My experience parallels yours: the best way to approach an individual's privilege in a conversation is to acknowledge one's own first and let them come to label and acknowledge their own. I often use this story, because the privilege as big feet imagery seems to work pretty well:

      Honestly, though, sometimes when someone is stomping on me with their big feet, I sometimes lose the patience required to nurse them to understanding, you know?

      I am starting to think that we should be teaching this in some mandatory class in high school, if not create another one called Social Awareness and Responsibility or something...

      Hey, thanks for commenting! With a lot of my posts, I hope that they start conversations like this one. I do think that you have a good working solution, but sometimes it seems like we need a trunk load of those just to get someone started.

      - C =)

    2. Aw, thank YOU for writing this in the first place, and sparking the conversations and thought processes :)

      I love that link! I hadn't read that essay before, but I really like it :)

      Marie likes it too, although she was saying that the one thing it didn't address was that part of the reason that the world was designed for the dog's comfort is that dogs had spent generations actively oppressing lizards . . . but I'm okay with that being another conversation, once someone has gotten their head around the general concept of privilege.

      I would LOVE to see this as a mandatory high-school class -- Social Awareness and Responsibility sounds like a good title to me. And maybe we can throw in some basic life skills, like how to budget and save money, because too many kids (myself included) graduate from high school without them. But that's another story, I think.


    3. Excellent!

      Marie is right. I am not sure there is a way to impart all that information at once and not lose the person you are trying to reach, you know? Even here at home, some of these conversations have been very careful, by necessity.

      I think that some of the folks in the trenches, fighting for rights that are not their own, see acknowledging the long history of an oppression as a luxury, an advanced class. But I think it is 101, because only by acknowledging and really knowing our history, can we gain perspective and also be watchful for reinforcement of oppression.

      Sometimes, I think you have to be more careful with people that view themselves as progressive. It is kind of like "Hey, I did my work on evolving, and now I want credit for that." When you can plainly see that there is more work to be done. Hell, I do not know anyone, including myself, that is all the way there. Is that even possible?

  2. Yeah, I think that if you want to educate people and bring them over to our side, the key is to get the basic concepts imparted first, and then start talking about the specifics of oppression as a later conversation.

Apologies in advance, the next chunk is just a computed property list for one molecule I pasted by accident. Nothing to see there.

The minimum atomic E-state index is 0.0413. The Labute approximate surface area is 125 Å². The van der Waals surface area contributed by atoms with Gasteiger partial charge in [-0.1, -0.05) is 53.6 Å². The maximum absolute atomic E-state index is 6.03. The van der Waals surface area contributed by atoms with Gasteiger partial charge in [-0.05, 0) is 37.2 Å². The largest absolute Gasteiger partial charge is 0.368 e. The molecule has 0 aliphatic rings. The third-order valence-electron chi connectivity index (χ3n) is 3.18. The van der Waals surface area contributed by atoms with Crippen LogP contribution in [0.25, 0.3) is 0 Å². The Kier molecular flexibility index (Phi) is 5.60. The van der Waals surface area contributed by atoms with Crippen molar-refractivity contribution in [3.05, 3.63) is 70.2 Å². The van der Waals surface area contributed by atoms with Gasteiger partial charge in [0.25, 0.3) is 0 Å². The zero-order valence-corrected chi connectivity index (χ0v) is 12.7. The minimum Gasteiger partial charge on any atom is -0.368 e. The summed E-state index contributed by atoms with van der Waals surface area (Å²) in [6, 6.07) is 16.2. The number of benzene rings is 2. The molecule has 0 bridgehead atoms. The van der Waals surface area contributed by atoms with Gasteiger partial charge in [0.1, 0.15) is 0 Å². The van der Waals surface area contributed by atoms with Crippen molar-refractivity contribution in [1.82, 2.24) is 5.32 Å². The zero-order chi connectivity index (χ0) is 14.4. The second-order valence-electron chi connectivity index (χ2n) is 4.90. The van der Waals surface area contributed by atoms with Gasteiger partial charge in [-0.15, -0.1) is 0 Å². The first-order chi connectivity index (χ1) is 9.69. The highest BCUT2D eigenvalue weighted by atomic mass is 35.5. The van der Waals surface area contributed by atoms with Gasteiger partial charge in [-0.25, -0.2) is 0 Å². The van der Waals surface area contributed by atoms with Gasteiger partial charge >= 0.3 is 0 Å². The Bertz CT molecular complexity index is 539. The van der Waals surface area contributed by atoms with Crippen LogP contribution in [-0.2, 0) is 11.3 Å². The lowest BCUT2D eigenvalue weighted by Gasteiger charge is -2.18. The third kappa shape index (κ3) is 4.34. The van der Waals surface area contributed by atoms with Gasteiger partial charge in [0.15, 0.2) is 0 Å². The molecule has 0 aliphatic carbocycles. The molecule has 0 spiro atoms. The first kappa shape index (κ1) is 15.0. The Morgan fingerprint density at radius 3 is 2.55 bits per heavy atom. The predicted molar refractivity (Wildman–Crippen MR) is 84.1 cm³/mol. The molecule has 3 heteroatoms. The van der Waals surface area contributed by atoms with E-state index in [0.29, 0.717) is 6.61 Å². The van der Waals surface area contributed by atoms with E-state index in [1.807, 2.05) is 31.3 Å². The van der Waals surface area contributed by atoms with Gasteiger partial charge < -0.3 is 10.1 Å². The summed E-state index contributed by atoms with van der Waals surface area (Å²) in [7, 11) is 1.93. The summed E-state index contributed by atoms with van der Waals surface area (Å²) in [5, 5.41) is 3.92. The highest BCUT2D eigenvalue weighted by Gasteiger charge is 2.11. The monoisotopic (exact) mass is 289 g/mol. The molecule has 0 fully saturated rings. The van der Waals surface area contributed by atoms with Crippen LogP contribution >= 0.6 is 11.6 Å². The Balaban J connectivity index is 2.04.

Yes, it's still 101 stuff, but I think that it's important not to alienate your audience (which, I've been told, is a tone argument -- but since my goal is to change minds and hearts, I'd like to work on an education basis rather than confrontation, if I can), because discussions of privilege *often* feel like an attack when the subject is first broached, and I'm trying to find ways around it, so that the listener's first response isn't "Are you calling me a racist? I'm not a racist!" or "I'm not privileged! I have personal experience of oppression!"

    Heh -- we refer to people who view themselves as progressive but want some kind of recognition for every step they take, "wanting a cookie."

    Doesn't mean they're bad people, and I've certainly caught myself hoping for cookies when trying to do the right thing before -- but it is important to acknowledge that it's not the responsibility of marginalized people to constantly hand out cookies to progressives for doing things that are basic human decency.

    I know I'm not all the way there. I'm open to learning, and I know I'll screw up along the way sometimes. But I'm trying to be a better person and to treat other people better, and to understand that my viewpoint and my history is not the only viewpoint and history and perspective out there . . . but it's always going to be a process, with me and with everyone.


    1. I do not know if I have just gotten older, or shorter tempered, or just more efficient (lol!), but confrontation presents itself to me as a reasonable response more often than in the past. Maybe this is an early stage of Cantankerous. I will usually try working on it first, and stay there if it works; but sometimes, damn, sometimes... But I am working on a post about that!

      You are right, in general folks are worth the effort. I do not know if I could count, and I could never thank enough, the people that have helped me, are helping me, will help me along the way. It is a wonderful responsibility to need to pass that on.

      Thank you for the conversation! I am fading quick after getting out of the house for a little bit (hurrah!) while sick (boo!) for a movie. I apologize in advance if I lose the plot here later.

      - C